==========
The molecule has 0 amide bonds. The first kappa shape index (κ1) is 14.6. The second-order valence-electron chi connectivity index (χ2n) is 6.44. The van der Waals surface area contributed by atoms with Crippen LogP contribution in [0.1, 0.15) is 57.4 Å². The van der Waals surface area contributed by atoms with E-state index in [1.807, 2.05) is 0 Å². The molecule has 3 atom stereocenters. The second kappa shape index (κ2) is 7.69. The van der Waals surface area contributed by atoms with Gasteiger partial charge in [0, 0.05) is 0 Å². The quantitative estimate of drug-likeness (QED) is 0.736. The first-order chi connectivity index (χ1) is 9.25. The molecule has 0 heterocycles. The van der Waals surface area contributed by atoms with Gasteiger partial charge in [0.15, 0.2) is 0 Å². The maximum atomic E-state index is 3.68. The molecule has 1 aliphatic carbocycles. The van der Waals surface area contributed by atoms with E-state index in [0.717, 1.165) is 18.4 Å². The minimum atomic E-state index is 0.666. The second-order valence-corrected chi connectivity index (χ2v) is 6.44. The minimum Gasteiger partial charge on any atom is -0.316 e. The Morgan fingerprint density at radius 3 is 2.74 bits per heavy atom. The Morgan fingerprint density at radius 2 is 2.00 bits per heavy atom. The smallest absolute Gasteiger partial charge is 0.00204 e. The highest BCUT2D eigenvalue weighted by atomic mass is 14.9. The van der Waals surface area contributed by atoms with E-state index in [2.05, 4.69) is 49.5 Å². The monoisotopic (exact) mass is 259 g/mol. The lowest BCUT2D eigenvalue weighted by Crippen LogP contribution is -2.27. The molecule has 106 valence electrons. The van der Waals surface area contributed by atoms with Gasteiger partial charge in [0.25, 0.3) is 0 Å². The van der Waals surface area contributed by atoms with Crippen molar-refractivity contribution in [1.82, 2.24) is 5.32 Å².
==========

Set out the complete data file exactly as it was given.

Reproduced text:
The molecule has 0 amide bonds. The first kappa shape index (κ1) is 14.6. The second-order valence-electron chi connectivity index (χ2n) is 6.44. The van der Waals surface area contributed by atoms with Crippen LogP contribution in [0.1, 0.15) is 57.4 Å². The van der Waals surface area contributed by atoms with E-state index in [1.807, 2.05) is 0 Å². The molecule has 3 atom stereocenters. The second kappa shape index (κ2) is 7.69. The van der Waals surface area contributed by atoms with Gasteiger partial charge in [0, 0.05) is 0 Å². The quantitative estimate of drug-likeness (QED) is 0.736. The first-order chi connectivity index (χ1) is 9.25. The molecule has 0 heterocycles. The van der Waals surface area contributed by atoms with Gasteiger partial charge in [0.15, 0.2) is 0 Å². The maximum atomic E-state index is 3.68. The molecule has 1 aliphatic carbocycles. The van der Waals surface area contributed by atoms with E-state index in [0.717, 1.165) is 18.4 Å². The minimum atomic E-state index is 0.666. The second-order valence-corrected chi connectivity index (χ2v) is 6.44. The minimum Gasteiger partial charge on any atom is -0.316 e. The Morgan fingerprint density at radius 3 is 2.74 bits per heavy atom. The Morgan fingerprint density at radius 2 is 2.00 bits per heavy atom. The smallest absolute Gasteiger partial charge is 0.00204 e. The highest BCUT2D eigenvalue weighted by atomic mass is 14.9. The van der Waals surface area contributed by atoms with E-state index in [2.05, 4.69) is 49.5 Å². The monoisotopic (exact) mass is 259 g/mol. The lowest BCUT2D eigenvalue weighted by Crippen LogP contribution is -2.27. The molecule has 106 valence electrons. The van der Waals surface area contributed by atoms with Gasteiger partial charge in [0.25, 0.3) is 0 Å². The van der Waals surface area contributed by atoms with Crippen molar-refractivity contribution in [1.82, 2.24) is 5.32 Å².